BAKER CITY — The excessive force policy the Baker City Council has been asked to approve to allow New Directions Northwest to receive a $1 million grant to build a Wellness Center is a routine part of awarding federal Community Development Block Grants.
Nathan Buehler, a spokesperson for Business Oregon, the agency that administers the program in Oregon, said Thursday, Oct. 15, the Baker City Council can agree not to approve the policy, but in doing so, New Directions would not receive the $1 million funding for its project.
"It's not an Oregon thing, it's not a Business Oregon thing and it's not a new thing," he said. "We don't have the ability to waive the federal requirement."
The environment in Oregon, which has included Black Lives Matter demonstrations and protests over the past five months, might account for a few more questions being asked about the policy that has been in place since 1990, Buehler said.
Business Oregon has been involved in the program for 10 years, he said, and he has not heard of any city in Oregon refusing to adopt such a policy and thereby refusing grant dollars.
Provisions of the National Affordable Housing Act state, "no CDBG funds may be obligated or expended to any unit of general local government that fails to adopt and enforce a policy of prohibiting the use of excessive force by law enforcement agencies within its jurisdiction against any individuals engaged in nonviolent civil rights demonstrations."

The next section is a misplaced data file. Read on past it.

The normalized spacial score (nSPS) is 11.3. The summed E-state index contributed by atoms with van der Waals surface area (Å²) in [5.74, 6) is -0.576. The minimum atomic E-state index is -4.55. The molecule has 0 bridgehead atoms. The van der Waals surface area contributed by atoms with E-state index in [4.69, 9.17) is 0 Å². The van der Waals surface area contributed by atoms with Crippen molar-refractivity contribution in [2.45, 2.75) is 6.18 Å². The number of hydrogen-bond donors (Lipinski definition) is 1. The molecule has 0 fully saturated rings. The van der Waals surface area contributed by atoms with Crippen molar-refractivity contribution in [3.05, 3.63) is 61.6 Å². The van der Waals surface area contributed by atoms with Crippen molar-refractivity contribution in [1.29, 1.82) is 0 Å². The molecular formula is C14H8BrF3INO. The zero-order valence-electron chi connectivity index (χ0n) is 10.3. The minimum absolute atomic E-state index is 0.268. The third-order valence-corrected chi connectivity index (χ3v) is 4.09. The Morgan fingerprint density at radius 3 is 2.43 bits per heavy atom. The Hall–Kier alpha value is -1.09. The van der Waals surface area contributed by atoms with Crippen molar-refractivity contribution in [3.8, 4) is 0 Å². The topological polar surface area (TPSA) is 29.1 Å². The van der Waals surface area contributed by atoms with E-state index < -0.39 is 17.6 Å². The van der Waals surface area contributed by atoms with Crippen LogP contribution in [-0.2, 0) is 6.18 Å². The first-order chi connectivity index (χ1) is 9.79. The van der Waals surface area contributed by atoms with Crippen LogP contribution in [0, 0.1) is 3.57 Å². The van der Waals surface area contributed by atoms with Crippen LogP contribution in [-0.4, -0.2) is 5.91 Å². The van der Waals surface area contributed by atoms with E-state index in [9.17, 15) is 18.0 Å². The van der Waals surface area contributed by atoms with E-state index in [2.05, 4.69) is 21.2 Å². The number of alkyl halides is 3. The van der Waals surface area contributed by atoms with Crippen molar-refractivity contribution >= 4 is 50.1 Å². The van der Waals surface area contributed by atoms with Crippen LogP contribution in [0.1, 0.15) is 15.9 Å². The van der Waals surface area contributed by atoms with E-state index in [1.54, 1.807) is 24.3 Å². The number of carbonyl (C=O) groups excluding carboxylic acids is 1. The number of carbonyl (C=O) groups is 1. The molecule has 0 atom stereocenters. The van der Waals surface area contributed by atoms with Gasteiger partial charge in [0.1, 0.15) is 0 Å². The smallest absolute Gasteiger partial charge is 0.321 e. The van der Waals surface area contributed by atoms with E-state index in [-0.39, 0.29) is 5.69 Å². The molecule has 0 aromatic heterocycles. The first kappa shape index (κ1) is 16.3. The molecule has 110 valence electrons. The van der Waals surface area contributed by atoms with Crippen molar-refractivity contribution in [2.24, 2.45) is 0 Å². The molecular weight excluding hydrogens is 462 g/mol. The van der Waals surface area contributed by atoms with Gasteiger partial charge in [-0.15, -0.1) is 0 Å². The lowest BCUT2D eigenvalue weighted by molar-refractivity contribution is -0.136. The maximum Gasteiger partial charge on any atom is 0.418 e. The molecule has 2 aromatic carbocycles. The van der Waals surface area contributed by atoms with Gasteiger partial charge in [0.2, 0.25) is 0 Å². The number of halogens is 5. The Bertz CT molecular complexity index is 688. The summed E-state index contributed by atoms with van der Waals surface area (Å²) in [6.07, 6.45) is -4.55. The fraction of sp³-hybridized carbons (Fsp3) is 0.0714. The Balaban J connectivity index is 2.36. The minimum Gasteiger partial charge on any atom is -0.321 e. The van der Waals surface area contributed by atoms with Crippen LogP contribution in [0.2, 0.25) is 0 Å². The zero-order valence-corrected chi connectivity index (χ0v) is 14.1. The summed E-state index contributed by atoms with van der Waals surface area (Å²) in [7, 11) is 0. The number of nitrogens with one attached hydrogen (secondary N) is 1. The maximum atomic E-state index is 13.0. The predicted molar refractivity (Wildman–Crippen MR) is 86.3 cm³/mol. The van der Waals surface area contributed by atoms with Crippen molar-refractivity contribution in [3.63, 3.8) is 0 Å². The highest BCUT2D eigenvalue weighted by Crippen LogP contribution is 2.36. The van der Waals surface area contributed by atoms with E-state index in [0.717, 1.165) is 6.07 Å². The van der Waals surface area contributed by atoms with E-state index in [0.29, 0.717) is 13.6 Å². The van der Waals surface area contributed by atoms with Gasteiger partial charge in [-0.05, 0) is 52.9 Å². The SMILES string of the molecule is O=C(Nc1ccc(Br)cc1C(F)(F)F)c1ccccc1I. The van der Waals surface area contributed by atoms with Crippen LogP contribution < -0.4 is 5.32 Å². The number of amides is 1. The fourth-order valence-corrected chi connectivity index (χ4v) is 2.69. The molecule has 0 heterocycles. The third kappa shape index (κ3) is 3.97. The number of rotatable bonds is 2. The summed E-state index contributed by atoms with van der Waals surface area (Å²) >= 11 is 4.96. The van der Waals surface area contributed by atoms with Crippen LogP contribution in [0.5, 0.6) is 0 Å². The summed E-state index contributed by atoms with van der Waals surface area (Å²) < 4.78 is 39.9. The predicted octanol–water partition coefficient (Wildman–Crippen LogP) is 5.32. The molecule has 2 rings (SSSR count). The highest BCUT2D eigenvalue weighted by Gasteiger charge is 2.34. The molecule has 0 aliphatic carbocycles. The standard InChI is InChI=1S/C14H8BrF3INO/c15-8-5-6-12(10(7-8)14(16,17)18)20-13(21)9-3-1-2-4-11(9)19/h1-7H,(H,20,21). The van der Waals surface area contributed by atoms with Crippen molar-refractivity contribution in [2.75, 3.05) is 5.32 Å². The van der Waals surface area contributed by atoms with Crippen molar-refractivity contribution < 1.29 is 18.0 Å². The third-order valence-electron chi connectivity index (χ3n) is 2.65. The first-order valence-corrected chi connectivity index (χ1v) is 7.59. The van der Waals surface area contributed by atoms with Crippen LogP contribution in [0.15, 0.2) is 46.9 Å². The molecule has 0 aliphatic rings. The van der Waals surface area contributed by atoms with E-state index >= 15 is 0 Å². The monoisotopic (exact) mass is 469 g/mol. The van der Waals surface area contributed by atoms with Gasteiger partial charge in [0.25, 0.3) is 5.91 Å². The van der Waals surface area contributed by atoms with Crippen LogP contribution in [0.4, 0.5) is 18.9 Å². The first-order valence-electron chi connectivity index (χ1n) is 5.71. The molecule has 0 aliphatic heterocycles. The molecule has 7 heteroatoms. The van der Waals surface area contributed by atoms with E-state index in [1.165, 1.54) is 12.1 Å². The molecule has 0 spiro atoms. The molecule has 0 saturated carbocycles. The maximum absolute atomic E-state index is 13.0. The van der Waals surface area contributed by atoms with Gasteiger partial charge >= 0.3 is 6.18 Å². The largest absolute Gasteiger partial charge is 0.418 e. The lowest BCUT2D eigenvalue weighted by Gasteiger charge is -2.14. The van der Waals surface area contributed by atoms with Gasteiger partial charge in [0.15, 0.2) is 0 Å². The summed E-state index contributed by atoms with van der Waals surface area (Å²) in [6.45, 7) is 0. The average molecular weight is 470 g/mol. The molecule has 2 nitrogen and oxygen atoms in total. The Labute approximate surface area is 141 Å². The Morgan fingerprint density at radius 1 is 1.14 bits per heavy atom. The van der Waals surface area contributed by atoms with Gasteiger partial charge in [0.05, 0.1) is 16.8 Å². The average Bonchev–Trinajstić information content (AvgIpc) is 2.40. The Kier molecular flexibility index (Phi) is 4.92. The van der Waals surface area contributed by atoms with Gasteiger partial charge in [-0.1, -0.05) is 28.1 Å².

If the grant recipient doesn't have a specific excessive force policy, the city council or county board of commissioners must adopt one, according to a federal handbook. The Baker County Board of Commissioners adopted the policy a few years ago when it received a $1.5 million block grant to build a new fire station in Richland.
Police Chief Ray Duman said he did not believe the policy would change how his officers perform their jobs. Duman said the department's eight-page use of force policy directs officers to use reasonable and necessary force to conduct an arrest.
"If you use excessive force, you're putting yourself and the city in a tough liability situation," he said.
Duman said he can understand why there might be some concern about the city having to approve an additional policy that specifically deals with nonviolent civil rights demonstrations.
City Manager Fred Warner Jr. said he will present more details about the policy to the Council in the near future for further discussion, and invited community comment as well.
Duman said he believes that could resolve the matter.
"I think it's something we can work through very easily," he said. "I would hate to see New Directions Northwest not get the grant. I think it would be good for the community to have a wellness center."